Only someone with a time machine could tell us whether it will be possible to redeem or renew the better aspects of the liberal tradition as a vibrant force against the rising tide of jingoism, tribalism and autocracy. What we can say right now is that every few years someone emerges on the world stage who is embraced by the media and political caste as the savior of liberalism — or, worse yet, as the "transformational figure" who will overcome political paralysis and division — and it never ends well. No doubt Bill Clinton and Tony Blair think it's profoundly unfair that they have been consigned to the dustbin of history just because they made catastrophic compromises with the forces of evil. Emmanuel Macron actually believed he could make friends with Donald Trump, and that hubris may also pave the way for the far right's return to power in France, for the first time since the Nazi occupation.

Let's consider the most famous example, whose lessons "liberal" Americans (in all senses of the word) have not yet begun to understand. In the United States we have told ourselves a more sophisticated version of the above-mentioned narrative about how the current of ignorance and darkness running beneath our society has endangered democracy. It possesses some historical plausibility and, almost by accident, is a little bit true. In that story, the election of Barack Obama — which seemed to inaugurate a new era in American history and to symbolize a fulfillment of America's democratic promise — triggered the benighted racists in flyover country so badly that they all flocked to the banner of a TV con man who ran for president on a platform of blatant white-supremacist fantasy. 

There's something to that, as public opinion research makes clear: Overt racial hostility is the decisive marker between white people who voted for Trump and white people who didn't. But to view that as a linear, limited cause-and-effect equation is the most mechanical and ahistorical kind of pop psychology, not to mention massively condescending. Like nearly all political analysis in our perishing republic, it's focused on symbols and signifiers, and not at all on the actual substance of politics. Obama himself would surely tell you that if his presidency had been successful, it would not have provoked such intense antipathy among many working-class and middle-class white people in the heartland — groups among which he did reasonably well in the 2008 election.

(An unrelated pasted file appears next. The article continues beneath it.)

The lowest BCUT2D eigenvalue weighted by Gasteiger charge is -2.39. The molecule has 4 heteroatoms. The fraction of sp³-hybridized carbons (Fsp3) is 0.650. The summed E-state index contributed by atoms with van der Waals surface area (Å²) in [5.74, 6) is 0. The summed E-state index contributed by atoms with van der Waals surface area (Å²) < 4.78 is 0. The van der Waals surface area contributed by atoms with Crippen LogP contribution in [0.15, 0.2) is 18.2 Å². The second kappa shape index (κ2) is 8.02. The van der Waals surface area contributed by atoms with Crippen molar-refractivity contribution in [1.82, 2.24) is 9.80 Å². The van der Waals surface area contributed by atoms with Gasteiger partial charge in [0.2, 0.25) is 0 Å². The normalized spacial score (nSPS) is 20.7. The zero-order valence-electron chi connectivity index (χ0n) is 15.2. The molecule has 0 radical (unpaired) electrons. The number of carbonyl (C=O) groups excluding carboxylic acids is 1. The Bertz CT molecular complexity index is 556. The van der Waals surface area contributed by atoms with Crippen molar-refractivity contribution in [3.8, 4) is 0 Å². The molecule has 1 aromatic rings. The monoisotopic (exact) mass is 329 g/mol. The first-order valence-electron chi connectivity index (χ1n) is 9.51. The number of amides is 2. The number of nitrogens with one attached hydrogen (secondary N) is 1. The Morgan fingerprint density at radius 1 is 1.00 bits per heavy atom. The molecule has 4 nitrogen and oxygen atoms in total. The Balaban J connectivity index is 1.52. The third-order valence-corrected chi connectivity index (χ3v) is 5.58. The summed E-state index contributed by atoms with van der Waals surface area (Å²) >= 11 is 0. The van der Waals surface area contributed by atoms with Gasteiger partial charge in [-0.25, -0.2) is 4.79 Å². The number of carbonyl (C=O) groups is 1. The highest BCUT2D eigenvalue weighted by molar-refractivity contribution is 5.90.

Obama came to office hoping to put an end to the era of red-blue political division and change the terms of American public discourse. Even his extensive post-presidential fanbase doesn't talk about that too much now, because it makes his entire project sound hilarious and doomed, like King Canute trying to hold back the tide. His utter and complete failure to do those things — like all other failures of all other liberal politicians — usually gets blamed on Republican intransigence, entrenched public prejudice or his own lack of Beltway backroom negotiating prowess. (Or just on Joe Lieberman.) 

Biographers and political historians will chew on those factors for decades, no doubt. But to suggest that if this or that tactical or strategic decision had been made differently the Obama presidency might have had a different outcome — and a less gruesome aftermath — is to deliberately miss the deeper and more uncomfortable lesson. 

Barack Obama was the most charismatic and eloquent political leader most of us will ever see. He won a landslide election (over a widely respected conservative war hero) as the last great defender of liberalism. His presidency failed because he was the last great defender of liberalism — maybe, in retrospect, something like the Mikhail Gorbachev of liberalism —not because Mitch McConnell was mean to him or because Revolutionary War cosplayers terrorized members of Obama's party into pretending they didn't even know him. Or rather, all those things amount to the same thing: Obama believed he could make us believe in the promise of liberalism again, but he couldn't because we don't, and because none of these golden-boy savior-hero types can ever do that. He tried and we tried, and it was a nicer exercise in nostalgia than the one that came afterward. So at least there's that.


Andrew O'Hehir

Andrew O'Hehir is executive editor of Salon.

MORE FROM Andrew O'HehirFOLLOW andohehirLIKE Andrew O'Hehir